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Bonn J.,Johannes Gutenberg University Mainz | Eitel K.,Karlsruhe Institute of Technology | Gluck F.,Karlsruhe Institute of Technology | Gluck F.,Research Institute for Nuclear and Particle Physics | And 4 more authors.
Physics Letters, Section B: Nuclear, Elementary Particle and High-Energy Physics | Year: 2011

The aim of the KArlsruhe TRItium Neutrino experiment KATRIN is the determination of the absolute neutrino mass scale down to 0.2 eV, with essentially smaller model dependence than from cosmology and neutrinoless double beta decay. For this purpose, the integral electron energy spectrum is measured close to the endpoint of molecular tritium beta decay. The endpoint, together with the neutrino mass, should be fitted from the KATRIN data as a free parameter. The right-handed couplings change the electron energy spectrum close to the endpoint, therefore they have some effect also to the precise neutrino mass determination. The statistical calculations show that, using the endpoint as a free parameter, the unaccounted right-handed couplings constrained by many beta decay experiments can change the fitted neutrino mass value, relative to the true neutrino mass, by not larger than about 5-10%. Using, incorrectly, the endpoint as a fixed input parameter, the above change of the neutrino mass can be much larger, order of 100%, and for some cases it can happen that for large true neutrino mass value the fitted neutrino mass squared is negative. Publications using fixed endpoint and presenting large right-handed coupling effects to the neutrino mass determination are not relevant for the KATRIN experiment. © 2011 Elsevier B.V. Source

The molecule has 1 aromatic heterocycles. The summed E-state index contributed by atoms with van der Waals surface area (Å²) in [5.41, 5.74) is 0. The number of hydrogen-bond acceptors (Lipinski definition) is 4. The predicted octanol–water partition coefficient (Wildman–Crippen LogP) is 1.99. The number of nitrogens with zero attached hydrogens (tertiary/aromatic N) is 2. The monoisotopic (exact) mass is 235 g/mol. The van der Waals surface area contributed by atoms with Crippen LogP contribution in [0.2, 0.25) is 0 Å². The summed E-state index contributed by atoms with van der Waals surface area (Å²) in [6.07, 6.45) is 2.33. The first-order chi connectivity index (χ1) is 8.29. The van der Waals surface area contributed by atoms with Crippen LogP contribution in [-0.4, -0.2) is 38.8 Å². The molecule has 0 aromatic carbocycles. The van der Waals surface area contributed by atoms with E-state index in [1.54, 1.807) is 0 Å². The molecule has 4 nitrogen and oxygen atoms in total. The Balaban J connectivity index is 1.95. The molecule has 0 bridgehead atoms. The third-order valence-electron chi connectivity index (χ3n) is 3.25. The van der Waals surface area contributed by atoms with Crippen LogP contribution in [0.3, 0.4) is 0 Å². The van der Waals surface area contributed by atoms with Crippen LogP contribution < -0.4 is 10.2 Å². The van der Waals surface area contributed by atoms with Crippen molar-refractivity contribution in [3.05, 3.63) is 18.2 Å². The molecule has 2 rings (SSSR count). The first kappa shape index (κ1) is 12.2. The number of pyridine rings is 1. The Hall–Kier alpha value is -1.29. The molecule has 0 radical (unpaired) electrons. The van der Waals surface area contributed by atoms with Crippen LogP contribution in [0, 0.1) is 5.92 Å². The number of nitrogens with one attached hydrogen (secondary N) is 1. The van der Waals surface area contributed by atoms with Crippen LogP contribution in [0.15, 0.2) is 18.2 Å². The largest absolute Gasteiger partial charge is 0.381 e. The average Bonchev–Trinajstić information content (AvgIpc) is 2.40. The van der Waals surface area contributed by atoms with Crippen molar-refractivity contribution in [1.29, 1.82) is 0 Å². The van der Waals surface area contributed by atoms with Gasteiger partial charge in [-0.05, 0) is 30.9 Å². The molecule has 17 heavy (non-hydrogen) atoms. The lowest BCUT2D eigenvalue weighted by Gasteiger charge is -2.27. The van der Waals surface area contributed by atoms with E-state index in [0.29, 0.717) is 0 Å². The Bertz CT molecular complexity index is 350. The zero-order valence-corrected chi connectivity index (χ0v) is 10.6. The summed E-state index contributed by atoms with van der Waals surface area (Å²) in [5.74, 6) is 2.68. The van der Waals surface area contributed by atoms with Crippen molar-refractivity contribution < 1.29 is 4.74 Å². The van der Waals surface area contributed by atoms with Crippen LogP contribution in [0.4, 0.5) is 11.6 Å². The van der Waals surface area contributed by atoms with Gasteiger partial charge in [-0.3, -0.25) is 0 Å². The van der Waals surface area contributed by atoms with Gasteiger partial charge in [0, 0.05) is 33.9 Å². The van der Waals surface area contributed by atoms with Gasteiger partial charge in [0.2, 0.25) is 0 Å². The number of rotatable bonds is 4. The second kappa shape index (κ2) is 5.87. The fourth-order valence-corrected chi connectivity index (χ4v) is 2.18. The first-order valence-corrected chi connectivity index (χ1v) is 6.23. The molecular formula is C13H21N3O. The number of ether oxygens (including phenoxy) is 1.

Mertens S.,Karlsruhe Institute of Technology | Drexlin G.,Karlsruhe Institute of Technology | Frankle F.M.,Karlsruhe Institute of Technology | Frankle F.M.,University of North Carolina at Chapel Hill | And 10 more authors.
Astroparticle Physics | Year: 2013

The KATRIN experiment is designed to measure the absolute neutrino mass scale with a sensitivity of 200 meV at 90% C.L. by high resolution tritium b-spectroscopy. A low background level of 10-2 counts per second (cps) at the b-decay endpoint is required in order to achieve the design sensitivity. In this paper we discuss a novel background source arising from magnetically trapped keV electrons in electrostatic retarding spectrometers. The main sources of these electrons are a-decays of the radon isotopes 219,220Rn as well as α-decays of tritium in the volume of the spectrometers. We characterize the expected background signal by extensive MC simulations and investigate the impact on the KATRIN neutrino mass sensitivity. From these results we refine design parameters for the spectrometer vacuum system and propose active background reduction methods to meet the stringent design limits for the overall background rate. © 2012 Elsevier B.V. All rights reserved. Source


Mertens S.,Karlsruhe Institute of Technology | Beglarian A.,Karlsruhe Institute of Technology | Bornschein L.,Karlsruhe Institute of Technology | Drexlin G.,Karlsruhe Institute of Technology | And 12 more authors.
Journal of Instrumentation | Year: 2012